Arsenal FC goalkeeper Jens Lehmann was at a loss to explain his superb save from Raúl González that propelled the London club into the quarter-finals of the UEFA Champions League. Lehmann tipped the ball away with the goal seemingly at the mercy of the Real Madrid CF striker, who had just seen a stinging second-half shot bounce back off the post.
It was the nearest Madrid came to overturning a 1-0 first-leg deficit on a night when Lehmann was superb in the Arsenal goal. "Sometimes as a goalkeeper you are lucky," Lehmann said. "He hit the post with the first shot and I got up, unexpectedly quickly for my age, and I saved the second one. I don't know how. Sometimes you just do it, then in the next game you fail to do it. You can't really explain it."
The 36-year-old was called on as early as the third minute when he dived to his right to claw away Ronaldo's header, and was in the thick of the action for much of an open match as an increasingly desperate Madrid strove to get back into the tie. In the final minute the relief around Highbury was audible as he clung on to Robinho's low drive. "It's great, as a player you live for that – the passion, the atmosphere, the tension inside the stadium, the crowd behind you. We are little children who have grown up and are still playing football, that's what it's all about. There's passion and there's atmosphere, there's fun and there's a big, big release of emotions. It takes a while to calm down afterwards."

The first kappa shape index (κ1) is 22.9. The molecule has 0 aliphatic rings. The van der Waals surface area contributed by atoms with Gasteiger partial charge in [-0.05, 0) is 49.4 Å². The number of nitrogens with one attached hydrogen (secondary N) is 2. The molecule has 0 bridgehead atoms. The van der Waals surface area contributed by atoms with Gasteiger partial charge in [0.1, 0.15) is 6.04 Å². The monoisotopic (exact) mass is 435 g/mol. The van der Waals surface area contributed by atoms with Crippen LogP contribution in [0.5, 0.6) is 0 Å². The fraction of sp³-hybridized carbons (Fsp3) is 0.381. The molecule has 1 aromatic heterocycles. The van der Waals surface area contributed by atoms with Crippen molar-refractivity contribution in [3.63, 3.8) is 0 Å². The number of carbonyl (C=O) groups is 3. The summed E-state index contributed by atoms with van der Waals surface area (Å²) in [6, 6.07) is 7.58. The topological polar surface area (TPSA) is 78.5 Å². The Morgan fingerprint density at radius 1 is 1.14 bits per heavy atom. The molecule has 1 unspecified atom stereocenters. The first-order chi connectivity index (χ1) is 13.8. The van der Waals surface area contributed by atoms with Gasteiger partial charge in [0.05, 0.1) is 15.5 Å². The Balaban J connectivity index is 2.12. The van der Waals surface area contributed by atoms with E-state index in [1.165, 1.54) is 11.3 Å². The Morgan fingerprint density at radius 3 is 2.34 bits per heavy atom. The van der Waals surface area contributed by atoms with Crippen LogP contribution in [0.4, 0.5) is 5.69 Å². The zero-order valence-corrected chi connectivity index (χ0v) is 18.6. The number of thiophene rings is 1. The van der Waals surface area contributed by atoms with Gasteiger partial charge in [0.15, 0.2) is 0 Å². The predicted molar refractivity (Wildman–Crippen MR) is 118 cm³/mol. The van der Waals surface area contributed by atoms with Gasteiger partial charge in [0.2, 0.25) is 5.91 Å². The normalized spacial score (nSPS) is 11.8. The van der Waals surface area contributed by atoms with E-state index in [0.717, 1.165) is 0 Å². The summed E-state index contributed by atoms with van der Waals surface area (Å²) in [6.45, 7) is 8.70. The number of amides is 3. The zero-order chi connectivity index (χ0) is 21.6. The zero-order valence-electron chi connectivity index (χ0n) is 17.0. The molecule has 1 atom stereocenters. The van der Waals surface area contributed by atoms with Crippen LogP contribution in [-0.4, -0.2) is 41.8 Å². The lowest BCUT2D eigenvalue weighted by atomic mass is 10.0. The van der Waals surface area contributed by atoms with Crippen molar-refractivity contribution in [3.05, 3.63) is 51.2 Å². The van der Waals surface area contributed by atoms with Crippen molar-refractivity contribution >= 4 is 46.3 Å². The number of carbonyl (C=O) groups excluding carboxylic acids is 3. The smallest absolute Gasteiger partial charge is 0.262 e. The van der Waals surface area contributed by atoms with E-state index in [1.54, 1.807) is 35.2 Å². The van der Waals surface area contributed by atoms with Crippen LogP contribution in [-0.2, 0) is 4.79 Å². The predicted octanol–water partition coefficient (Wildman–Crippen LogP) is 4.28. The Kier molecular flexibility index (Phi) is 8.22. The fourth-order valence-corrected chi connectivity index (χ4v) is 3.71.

Unlike many of the Highbury faithful, Lehmann was sure his side would weather the Madrid storm. "I was confident we'd make it this time," he said. "I had a crucial game against them three or four years ago with [BV] Borussia Dortmund. It was 0-0 as well and in the last minute they scored. I said to myself, 'I don't want to suffer that again'. This time it worked out for us."
Madrid's full array of 'galácticos' were on display, with Zinédine Zidane prompting play from midfield. Lehmann believes Madrid's all-star cast helped a young Arsenal team maintain their focus. "It makes you a little bit more focused and concentrated. They have a big, big precision on their passes, great accuracy and you know there is quality in these players. Our young players coped very well with it and played two outstanding games. Now we want to focus on Liverpool [FC], our next game on Sunday, because we want to qualify for the Champions League next season and we will wait for the draw before talking about that. I don't care [who we get], I think [FC] Barcelona are a very attractive side, [AC] Milan ... you don't really want to play Juventus."
Arsenal may be off the pace in the Premiership, but they are England's sole remaining representative in the UEFA Champions League. Their success here was built on the unexpected resilience of a makeshift back four, comprising youngsters Emmanuel Eboué, Mathieu Flamini and Philippe Senderos who has forged an excellent partnership with Kolo Touré in Sol Campbell's absence. With Campbell and Ashley Cole soon back, Arsenal have every chance of getting beyond the quarter-finals for the first time, but will keep their feet on the ground. "I don't like to talk about records because it means you never achieve them," Lehmann said. If he can hold his silence a little bit longer, he may have plenty more to shout about.
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